Distances are calculated in a straight line and may not reflect actual travel distance.
An elegant Regency property set in a fantastically central location, as part of a beautiful, stuccoed, tucked-away, terrace. This classical home is built in the style appropriate to the period and, as such, has a wealth of history, having been designed by the esteemed architect Amon Henry Wilds, who designed much of Regency Brighton around 1827. Latterly the house fell into disrepair and the property was later restored in 1992 by Canon Brian Brindley, retaining the beautiful front façade, thus conserving one of the city’s finest architectural gems.
The property is arranged over four floors and has a well-proportioned and adaptable layout with wonderfully large windows affording ample natural light throughout. Beautifully presented, without the need for any immediate improvements, there is still scope, if required, to change or adapt the property (subject to the necessary consents) according to personal tastes. There are character features throughout including high ceilings, decorative skirting boards, floor-to-ceiling French doors, cast-iron balconies and a galleried staircase. Of particular note are some magnificent painted wall murals of Brighton which adorn part of the sitting room and was created by a previous owner.
On the lower ground floor is a sociable kitchen/dining room fitted with an attractive bespoke kitchen with a central island and painted wooden units. In addition to integrated appliances there is space for a range cooker.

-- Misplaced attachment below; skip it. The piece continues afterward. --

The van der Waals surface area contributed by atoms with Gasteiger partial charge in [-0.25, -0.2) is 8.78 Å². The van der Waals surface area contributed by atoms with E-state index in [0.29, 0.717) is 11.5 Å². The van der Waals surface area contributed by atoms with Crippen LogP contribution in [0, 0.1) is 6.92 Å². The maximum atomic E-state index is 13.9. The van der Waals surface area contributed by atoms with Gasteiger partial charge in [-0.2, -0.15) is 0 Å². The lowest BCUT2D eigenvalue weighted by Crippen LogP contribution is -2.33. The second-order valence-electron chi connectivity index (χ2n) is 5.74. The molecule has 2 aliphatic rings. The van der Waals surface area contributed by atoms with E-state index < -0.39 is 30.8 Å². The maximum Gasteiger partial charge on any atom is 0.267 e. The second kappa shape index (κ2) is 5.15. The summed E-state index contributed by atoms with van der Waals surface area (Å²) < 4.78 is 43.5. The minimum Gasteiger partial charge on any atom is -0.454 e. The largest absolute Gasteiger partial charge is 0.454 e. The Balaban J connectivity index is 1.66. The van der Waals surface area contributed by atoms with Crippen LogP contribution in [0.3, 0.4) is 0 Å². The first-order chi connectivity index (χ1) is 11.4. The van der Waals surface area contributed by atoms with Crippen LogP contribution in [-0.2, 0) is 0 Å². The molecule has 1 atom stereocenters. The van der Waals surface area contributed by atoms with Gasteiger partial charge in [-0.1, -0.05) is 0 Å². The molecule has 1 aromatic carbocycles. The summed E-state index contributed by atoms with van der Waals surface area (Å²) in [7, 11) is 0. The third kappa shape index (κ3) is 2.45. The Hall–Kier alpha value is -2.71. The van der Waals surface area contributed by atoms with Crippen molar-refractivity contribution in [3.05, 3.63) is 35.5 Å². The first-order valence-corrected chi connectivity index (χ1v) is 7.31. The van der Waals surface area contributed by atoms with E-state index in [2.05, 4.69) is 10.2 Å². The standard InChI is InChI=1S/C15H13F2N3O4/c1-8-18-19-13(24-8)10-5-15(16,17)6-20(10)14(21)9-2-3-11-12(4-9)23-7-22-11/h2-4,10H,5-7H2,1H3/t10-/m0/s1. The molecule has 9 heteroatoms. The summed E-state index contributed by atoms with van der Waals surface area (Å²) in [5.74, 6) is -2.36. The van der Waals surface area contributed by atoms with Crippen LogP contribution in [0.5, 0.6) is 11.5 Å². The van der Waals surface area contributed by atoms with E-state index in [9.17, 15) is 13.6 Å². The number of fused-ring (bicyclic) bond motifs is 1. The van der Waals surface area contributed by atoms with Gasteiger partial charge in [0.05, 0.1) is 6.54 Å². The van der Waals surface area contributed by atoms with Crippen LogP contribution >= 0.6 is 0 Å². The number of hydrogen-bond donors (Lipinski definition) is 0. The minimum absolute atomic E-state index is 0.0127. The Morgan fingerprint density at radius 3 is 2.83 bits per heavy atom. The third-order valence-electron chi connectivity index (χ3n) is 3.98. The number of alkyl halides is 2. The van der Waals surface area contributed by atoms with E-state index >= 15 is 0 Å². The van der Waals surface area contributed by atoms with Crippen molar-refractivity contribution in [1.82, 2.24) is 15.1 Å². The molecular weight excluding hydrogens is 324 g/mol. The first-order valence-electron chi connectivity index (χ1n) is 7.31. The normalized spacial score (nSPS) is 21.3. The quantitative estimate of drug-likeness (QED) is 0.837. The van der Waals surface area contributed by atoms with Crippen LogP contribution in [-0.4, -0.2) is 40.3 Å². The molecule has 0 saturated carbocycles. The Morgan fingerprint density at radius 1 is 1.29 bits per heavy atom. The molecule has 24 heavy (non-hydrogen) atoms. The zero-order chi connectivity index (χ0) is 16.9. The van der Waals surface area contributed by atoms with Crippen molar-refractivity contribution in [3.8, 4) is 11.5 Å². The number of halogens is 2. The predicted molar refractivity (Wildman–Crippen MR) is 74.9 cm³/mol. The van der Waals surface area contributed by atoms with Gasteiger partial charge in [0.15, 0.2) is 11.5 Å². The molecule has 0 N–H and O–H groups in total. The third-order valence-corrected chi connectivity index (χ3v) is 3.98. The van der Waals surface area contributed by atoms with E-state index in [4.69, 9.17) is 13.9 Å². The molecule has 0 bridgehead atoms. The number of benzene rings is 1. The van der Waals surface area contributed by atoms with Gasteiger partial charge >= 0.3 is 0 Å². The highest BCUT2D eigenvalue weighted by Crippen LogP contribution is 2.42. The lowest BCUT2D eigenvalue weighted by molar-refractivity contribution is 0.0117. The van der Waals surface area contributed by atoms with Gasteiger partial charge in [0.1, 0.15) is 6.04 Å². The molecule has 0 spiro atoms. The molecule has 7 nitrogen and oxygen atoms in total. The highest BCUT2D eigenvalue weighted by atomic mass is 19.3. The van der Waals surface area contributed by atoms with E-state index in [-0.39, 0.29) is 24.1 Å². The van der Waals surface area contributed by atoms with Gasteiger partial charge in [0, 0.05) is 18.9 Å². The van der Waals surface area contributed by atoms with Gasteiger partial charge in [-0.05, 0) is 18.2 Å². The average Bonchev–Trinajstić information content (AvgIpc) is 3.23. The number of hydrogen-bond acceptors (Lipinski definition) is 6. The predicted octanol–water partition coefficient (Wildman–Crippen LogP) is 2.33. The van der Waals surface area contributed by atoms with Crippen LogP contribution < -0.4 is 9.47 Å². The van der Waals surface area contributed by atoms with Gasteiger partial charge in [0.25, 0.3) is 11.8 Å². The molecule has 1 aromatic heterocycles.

The double-aspect sitting room occupies the ground floor and looks out over a small lawn with colourful flowers and climbers, featuring two Juliet balconies. The four bedrooms are arranged around a central hallway on the first and second floors, with the master bedroom boasting an en suite bathroom. Additionally, there is a shower room on the first floor and a separate family bathroom on the second floor.
Western Terrace is a beautiful Regency landmark street, tucked away in a quiet city square. Many of the properties on the street were also designed by Wilds and include several architectural delights, including an onion dome similar to Brighton Pavilion in Wild’s former residence, Tudor Gothic detailing and Ammonite capitals, Wild’s trademark. The centre of Brighton is easily accessible, with Western Road just steps away and a Waitrose superstore in close proximity. The terrace is 0.8 miles from Brighton train station which offers direct services to London in just over 1 hour.
The attractive front garden is lawned and surrounded by a paved path and mature, verdant climbers and borders, creating a pleasant space in which to relax in relative seclusion. The rear garden is designed in a courtyard style and laid to low-maintenance paving with climbers and a number of trees adding greenery. The property benefits from one off-street parking space on a tarmac drive in front of the property, with further on-street parking available locally (permit required).
City centre location but in a quiet tucked away corner
Fantastic period features
Just off Western Road high street and a block away from the seafront
Total of approx. 1749 square feet
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